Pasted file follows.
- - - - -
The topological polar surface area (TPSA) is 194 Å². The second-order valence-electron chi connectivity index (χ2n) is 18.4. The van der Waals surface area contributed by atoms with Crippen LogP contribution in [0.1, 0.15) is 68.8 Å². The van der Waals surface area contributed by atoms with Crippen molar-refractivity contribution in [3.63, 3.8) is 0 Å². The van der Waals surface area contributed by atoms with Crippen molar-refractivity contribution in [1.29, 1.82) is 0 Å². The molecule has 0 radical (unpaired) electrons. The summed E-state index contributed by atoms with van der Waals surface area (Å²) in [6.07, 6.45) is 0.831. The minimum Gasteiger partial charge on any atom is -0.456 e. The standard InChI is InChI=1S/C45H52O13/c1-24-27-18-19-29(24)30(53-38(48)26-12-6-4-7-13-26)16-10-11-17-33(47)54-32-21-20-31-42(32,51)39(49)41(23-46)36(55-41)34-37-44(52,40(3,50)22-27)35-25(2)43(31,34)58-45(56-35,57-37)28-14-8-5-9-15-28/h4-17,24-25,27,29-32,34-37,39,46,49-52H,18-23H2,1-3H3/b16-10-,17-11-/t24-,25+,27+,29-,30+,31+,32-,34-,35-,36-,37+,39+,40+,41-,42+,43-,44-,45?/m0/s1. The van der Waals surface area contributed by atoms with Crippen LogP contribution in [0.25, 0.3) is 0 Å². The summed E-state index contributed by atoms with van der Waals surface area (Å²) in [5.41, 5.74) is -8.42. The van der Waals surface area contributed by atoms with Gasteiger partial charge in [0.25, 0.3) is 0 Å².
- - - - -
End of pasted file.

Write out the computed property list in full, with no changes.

The topological polar surface area (TPSA) is 194 Å². The second-order valence-electron chi connectivity index (χ2n) is 18.4. The van der Waals surface area contributed by atoms with Crippen LogP contribution in [0.1, 0.15) is 68.8 Å². The van der Waals surface area contributed by atoms with Crippen molar-refractivity contribution in [3.63, 3.8) is 0 Å². The van der Waals surface area contributed by atoms with Crippen molar-refractivity contribution in [1.29, 1.82) is 0 Å². The molecule has 0 radical (unpaired) electrons. The summed E-state index contributed by atoms with van der Waals surface area (Å²) in [6.07, 6.45) is 0.831. The minimum Gasteiger partial charge on any atom is -0.456 e. The standard InChI is InChI=1S/C45H52O13/c1-24-27-18-19-29(24)30(53-38(48)26-12-6-4-7-13-26)16-10-11-17-33(47)54-32-21-20-31-42(32,51)39(49)41(23-46)36(55-41)34-37-44(52,40(3,50)22-27)35-25(2)43(31,34)58-45(56-35,57-37)28-14-8-5-9-15-28/h4-17,24-25,27,29-32,34-37,39,46,49-52H,18-23H2,1-3H3/b16-10-,17-11-/t24-,25+,27+,29-,30+,31+,32-,34-,35-,36-,37+,39+,40+,41-,42+,43-,44-,45?/m0/s1. The van der Waals surface area contributed by atoms with Crippen LogP contribution in [0.25, 0.3) is 0 Å². The summed E-state index contributed by atoms with van der Waals surface area (Å²) in [5.41, 5.74) is -8.42. The van der Waals surface area contributed by atoms with Gasteiger partial charge in [0.25, 0.3) is 0 Å².